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Space travel poses a number of unique challenges to scientists and engineers – radiation being but one of them, but a major challenge nonetheless.
Without the protective electromagnetic shielding generated by the Earth’s rotation, radiation can lay waste not only to biological matter – human spacefarers – but to the electronics on board spaceships as well.
Modern spaceships are already equipped with sophisticated computing systems, but the ability to use cutting edge processing technology would greatly improve mission outcomes.
Now, BAE Systems has made a giant leap forward in solving the problem. They have developed a new microchip technology that will allow for greater computational power at data transfer speeds in the harsh environment of space.
The new chip, known as the RADNET1848-PS space-grade RapidIO switch, will use IDT’s RapidIO interconnect technology to speed-up data throughput in a network of radiation-hardened computers in outer space.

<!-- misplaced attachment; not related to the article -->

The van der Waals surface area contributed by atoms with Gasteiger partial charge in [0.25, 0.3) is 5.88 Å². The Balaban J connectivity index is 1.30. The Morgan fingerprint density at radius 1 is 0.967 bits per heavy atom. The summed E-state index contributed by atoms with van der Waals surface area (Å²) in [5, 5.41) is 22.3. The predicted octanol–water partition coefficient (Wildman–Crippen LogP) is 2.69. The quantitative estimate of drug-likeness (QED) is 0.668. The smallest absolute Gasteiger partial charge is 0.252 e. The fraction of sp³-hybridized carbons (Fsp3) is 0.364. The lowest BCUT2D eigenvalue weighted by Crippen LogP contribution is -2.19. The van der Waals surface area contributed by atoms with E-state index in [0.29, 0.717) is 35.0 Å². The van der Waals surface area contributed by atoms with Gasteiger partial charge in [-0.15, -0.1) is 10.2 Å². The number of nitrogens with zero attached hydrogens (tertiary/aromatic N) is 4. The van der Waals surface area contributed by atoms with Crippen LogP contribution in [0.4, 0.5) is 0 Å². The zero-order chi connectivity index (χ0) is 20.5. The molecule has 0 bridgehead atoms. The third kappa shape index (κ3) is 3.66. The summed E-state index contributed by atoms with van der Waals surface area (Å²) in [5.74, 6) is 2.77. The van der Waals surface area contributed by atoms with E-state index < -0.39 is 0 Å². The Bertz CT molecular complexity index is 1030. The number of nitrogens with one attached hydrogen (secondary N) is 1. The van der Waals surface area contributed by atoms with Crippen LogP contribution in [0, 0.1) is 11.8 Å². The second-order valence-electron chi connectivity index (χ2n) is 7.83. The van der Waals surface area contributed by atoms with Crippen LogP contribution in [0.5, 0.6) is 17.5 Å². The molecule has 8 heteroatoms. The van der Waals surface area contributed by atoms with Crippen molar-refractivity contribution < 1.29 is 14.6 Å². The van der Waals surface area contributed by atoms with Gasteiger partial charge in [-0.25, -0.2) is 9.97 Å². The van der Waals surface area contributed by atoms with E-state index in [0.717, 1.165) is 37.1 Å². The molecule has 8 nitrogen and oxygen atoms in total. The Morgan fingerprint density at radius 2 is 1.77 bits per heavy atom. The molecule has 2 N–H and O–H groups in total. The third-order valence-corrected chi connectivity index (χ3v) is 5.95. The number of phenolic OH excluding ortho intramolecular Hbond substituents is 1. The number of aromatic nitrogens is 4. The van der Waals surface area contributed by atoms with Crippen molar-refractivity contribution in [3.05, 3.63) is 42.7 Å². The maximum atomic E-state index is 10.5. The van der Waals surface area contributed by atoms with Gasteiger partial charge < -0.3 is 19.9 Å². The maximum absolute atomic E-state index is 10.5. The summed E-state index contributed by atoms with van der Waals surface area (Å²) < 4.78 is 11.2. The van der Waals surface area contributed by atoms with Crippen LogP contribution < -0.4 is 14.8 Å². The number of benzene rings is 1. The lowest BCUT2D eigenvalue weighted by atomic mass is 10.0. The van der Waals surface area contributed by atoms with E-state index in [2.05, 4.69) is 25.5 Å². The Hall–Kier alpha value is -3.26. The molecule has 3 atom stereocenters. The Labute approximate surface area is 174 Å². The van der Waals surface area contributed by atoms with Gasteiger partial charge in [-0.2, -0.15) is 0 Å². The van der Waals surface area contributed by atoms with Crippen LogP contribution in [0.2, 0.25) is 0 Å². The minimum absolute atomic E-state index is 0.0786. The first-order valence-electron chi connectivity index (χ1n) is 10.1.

The new RapidIO switches will provide ultra-low-latency between processing units, thus increasing efficiency and lowering lag time. This will allow far more intensive computations to be performed “on-site” in space.
“With more complex sensors being introduced into space missions, BAE Systems recognized the need to develop microchips that can handle the related increase in larger-volume data transfer, and with IDT’s technology, we have accomplished that goal,” said Ian McDonald, director of Space Products and Processing at BAE Systems. “These types of advances will provide the mission critical, high performance networking connectivity necessary for the next generations of high performance space systems for Military, commercial, and civil applications – and possibly even high energy physics systems.”